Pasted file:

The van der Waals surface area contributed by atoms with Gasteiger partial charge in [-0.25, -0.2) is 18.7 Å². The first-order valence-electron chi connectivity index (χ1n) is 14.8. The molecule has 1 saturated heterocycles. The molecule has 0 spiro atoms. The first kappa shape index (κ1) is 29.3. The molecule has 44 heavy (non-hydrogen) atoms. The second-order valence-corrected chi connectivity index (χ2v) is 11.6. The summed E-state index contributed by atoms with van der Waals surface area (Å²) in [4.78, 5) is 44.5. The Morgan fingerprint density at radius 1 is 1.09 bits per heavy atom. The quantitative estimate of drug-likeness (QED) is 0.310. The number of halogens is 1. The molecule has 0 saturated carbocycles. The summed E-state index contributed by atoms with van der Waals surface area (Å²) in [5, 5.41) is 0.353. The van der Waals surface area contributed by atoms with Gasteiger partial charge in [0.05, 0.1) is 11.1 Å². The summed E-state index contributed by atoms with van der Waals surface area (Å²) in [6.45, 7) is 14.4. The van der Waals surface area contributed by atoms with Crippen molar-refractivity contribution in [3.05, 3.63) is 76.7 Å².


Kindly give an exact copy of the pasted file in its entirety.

The van der Waals surface area contributed by atoms with Gasteiger partial charge in [-0.25, -0.2) is 18.7 Å². The first-order valence-electron chi connectivity index (χ1n) is 14.8. The molecule has 1 saturated heterocycles. The molecule has 0 spiro atoms. The first kappa shape index (κ1) is 29.3. The molecule has 44 heavy (non-hydrogen) atoms. The second-order valence-corrected chi connectivity index (χ2v) is 11.6. The summed E-state index contributed by atoms with van der Waals surface area (Å²) in [4.78, 5) is 44.5. The Morgan fingerprint density at radius 1 is 1.09 bits per heavy atom. The quantitative estimate of drug-likeness (QED) is 0.310. The number of halogens is 1. The molecule has 0 saturated carbocycles. The summed E-state index contributed by atoms with van der Waals surface area (Å²) in [5, 5.41) is 0.353. The van der Waals surface area contributed by atoms with Gasteiger partial charge in [0.05, 0.1) is 11.1 Å². The summed E-state index contributed by atoms with van der Waals surface area (Å²) in [6.45, 7) is 14.4. The van der Waals surface area contributed by atoms with Crippen molar-refractivity contribution in [3.05, 3.63) is 76.7 Å².